For early birds, Venus has been a dazzling beacon for several weeks now. It reaches the pinacle of its appearance in the mornings this week, as its orbit carries it to its greatest separation from the Sun, called its Greatest Western Elongation. This brings Venus up at 3:11 AM, nearly four hours before sunrise, high in the southeast by 6:30.
With evenings arriving a bit earlier each day, you’ll find the twilight darkening from 6:15 to 7 o’clock, at which point you should gaze toward the southeast, where the waxing Gibbous Moon glows well to the right of the planet Saturn, sitting about one quarter of the way up from the horizon. They’ll crest due south at 8:45 PM.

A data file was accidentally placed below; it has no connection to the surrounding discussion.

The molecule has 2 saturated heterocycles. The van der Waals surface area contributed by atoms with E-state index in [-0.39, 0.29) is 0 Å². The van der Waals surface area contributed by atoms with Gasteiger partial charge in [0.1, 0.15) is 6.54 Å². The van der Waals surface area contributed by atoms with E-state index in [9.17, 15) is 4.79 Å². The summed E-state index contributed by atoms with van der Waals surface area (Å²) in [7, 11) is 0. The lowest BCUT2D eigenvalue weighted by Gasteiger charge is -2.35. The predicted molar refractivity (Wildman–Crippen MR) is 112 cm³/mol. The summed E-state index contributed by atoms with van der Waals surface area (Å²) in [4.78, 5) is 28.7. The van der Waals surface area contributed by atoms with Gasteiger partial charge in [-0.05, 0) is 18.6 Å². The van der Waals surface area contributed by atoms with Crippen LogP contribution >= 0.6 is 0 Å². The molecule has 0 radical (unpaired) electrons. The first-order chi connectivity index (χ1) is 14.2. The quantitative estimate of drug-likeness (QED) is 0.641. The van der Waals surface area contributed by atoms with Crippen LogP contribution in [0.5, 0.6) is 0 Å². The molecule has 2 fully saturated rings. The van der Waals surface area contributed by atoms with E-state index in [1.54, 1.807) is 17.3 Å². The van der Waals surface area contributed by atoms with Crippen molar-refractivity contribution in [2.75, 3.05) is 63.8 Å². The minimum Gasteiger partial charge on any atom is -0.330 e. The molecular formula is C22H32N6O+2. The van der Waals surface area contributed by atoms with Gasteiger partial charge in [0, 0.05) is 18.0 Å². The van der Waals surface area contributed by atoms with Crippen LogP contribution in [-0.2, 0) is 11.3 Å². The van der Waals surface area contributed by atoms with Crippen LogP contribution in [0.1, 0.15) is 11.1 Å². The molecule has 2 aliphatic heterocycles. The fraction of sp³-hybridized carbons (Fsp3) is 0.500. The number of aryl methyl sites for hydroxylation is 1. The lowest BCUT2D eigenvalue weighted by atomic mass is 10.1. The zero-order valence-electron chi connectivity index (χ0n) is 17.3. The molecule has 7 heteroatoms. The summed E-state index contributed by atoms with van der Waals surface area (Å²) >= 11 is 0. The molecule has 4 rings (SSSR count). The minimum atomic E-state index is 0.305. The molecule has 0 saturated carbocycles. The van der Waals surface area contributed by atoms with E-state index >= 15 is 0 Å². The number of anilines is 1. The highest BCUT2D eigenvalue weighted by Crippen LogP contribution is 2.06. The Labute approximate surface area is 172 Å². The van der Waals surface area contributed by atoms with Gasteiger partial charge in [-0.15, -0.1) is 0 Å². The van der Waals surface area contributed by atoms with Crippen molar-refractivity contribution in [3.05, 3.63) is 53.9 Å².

Early risers may be wonder-struck at the display of bright objects near 5 o’clock. Jupiter has been out all night, and remains in view in the southwest, while the winter constellation Orion crosses the south. Meanwhile, Venus lights up the eastern skies, shining even brighter than Jupiter.